For more information about the different types of Windows network connections, refer to our article on types of network connections.

Connect to a Network in Windows 8.1

Windows 8.1 offers a Network icon on the Taskbar (which is on the Desktop) like Windows 10 does, and the steps for connecting to a network from there are almost identical. To connect from the Desktop, though, you must first access it. You can do that from the Start screen by clicking the Desktop tile or by using the key combination Windows key+D. Once at the Desktop, follow the steps shown above in the Windows 10 section of this article.

If you'd rather connect to a network from the Windows 8.1 Charms bar, or if there's no Network icon on the Taskbar:

  1. Swipe in from the right side of your touchscreen device, or move your mouse cursor to the lower-right corner of the screen. (You can also use the keyboard combination Windows key+C.)

  2. Click Settings > Network.

  3. Select the network.

  4. To connect to this network automatically next time you're in range, place a check next to Connect Automatically.

  5. Click Connect.

  6. If prompted, type the network key and click Next.

  7. If prompted, decide if the network is a public network or a private one. Click the applicable answer.

If the network you want to connect to is hidden and doesn't appear in the Network list, use the Network and Sharing Center as detailed in the Windows 10 section above.

Connect to a Network in Windows 7

Windows 7 also offers various ways to connect to networks. The easiest way is to connect using the Network icon on the Taskbar:

  1. Select the Network icon on the Taskbar. If you're not connected to a network, this icon looks like a Wi-Fi icon with no bars and has an asterisk on it.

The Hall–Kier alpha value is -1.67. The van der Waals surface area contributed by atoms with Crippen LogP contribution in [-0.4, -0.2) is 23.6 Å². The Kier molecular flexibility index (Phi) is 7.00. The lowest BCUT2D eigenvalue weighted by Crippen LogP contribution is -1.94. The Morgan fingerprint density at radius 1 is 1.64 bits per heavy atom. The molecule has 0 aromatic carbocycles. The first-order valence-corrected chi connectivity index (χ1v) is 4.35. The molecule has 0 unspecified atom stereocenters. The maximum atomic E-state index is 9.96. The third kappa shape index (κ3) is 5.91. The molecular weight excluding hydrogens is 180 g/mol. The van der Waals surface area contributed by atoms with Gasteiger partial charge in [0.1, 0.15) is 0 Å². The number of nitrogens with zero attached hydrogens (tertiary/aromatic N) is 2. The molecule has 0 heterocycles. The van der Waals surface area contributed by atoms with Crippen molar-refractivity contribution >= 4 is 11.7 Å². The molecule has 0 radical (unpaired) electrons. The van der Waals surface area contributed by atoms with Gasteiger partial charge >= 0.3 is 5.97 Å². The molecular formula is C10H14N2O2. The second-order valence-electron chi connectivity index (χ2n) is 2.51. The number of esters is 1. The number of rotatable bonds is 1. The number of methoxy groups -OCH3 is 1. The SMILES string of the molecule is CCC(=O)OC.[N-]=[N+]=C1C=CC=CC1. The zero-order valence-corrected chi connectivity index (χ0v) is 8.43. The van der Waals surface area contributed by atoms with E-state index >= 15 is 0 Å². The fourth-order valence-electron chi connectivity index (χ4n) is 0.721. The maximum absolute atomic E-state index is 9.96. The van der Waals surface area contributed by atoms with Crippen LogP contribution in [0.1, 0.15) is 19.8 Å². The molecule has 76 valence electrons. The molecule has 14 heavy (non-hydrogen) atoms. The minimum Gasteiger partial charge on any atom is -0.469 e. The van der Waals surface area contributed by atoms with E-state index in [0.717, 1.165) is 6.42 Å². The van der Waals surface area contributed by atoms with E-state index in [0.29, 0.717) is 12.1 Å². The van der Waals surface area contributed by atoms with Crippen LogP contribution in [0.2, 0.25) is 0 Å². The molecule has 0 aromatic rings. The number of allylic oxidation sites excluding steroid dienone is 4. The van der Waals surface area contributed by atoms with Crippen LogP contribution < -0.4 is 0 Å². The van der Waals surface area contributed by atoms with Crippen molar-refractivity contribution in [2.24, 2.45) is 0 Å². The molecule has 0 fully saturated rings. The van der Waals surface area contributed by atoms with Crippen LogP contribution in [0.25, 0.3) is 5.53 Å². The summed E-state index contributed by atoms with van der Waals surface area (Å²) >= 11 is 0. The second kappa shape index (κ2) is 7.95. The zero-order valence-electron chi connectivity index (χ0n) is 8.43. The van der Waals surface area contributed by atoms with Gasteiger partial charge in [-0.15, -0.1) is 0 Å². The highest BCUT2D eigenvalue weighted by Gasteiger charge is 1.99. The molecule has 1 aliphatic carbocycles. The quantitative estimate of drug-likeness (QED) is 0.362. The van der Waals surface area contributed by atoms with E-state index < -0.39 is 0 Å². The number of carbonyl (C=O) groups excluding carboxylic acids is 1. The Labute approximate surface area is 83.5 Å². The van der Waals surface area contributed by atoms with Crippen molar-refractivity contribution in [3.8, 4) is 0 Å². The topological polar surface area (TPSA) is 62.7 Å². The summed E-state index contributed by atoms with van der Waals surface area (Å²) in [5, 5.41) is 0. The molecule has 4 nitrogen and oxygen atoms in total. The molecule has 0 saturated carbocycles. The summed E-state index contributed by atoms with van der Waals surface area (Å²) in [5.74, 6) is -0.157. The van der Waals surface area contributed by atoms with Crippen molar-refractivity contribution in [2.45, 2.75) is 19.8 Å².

2. In the Network list, select the network to connect to.

  3. To connect to this network automatically next time you're in range, place a check next to Connect Automatically.

  4. Click Connect.

  5. If prompted, type the security key and click OK.

As with other consumer Windows systems, Windows 7 offers the Network and Sharing Center, available from Control Panel. Here you'll find the option Manage Wireless Networks. If you experience wireless network connection problems or if you don't see the network you want to connect to in the network list when working through the steps above, go here and click Manually Create a Network Profile. Work through the wizard to add the connection.

Connect to a Network in Windows XP

To connect a Windows XP computer to a wireless network, refer to the article Set Up Network Connections in Windows XP.

Use Command Prompt to Connect to a Network

The Windows Command Prompt, or Windows CP, lets you connect to networks from a command line. If you experienced wireless connection problems or can't figure out another way to connect, try this method. You'll need to know the following information before you begin:

  • SSID: The Sevice Set Identifier. You'll likely find this on your broadband router and might also be the name of the network.
  • Key: The network identifier (password).

To make a network connection using the command prompt:

  1. Search for Command Prompt using any method you prefer. You can search from the Taskbar on a Windows 10 device.

  2. Under Command Prompt, choose Run as administrator. If prompted, under User Account Control, select Yes to run.

    Running the Command Prompt as the administrator in Windows 10.
  3. To locate the name of the network to connect to, type netsh wlan show profiles and press Enter on the keyboard. Write down the name of the network you want to connect to.

    Showing profiles in the Command Prompt.
  4. To locate the name of the interface, type netsh wlan show interface and press Enter on the keyboard. Write down what you find in the first entry, next to the name. This is the name of your network adapter.

    Displaying network interfaces in the Command Prompt.
  5. Type netsh wlan connect name="nameofnetwork" interface="nameofnetworkadapter" and press Enter on the keyboard.

    Connecting to a wireless network in the Command Prompt.

If you see errors or are asked for additional information, read what's offered and add parameters as required.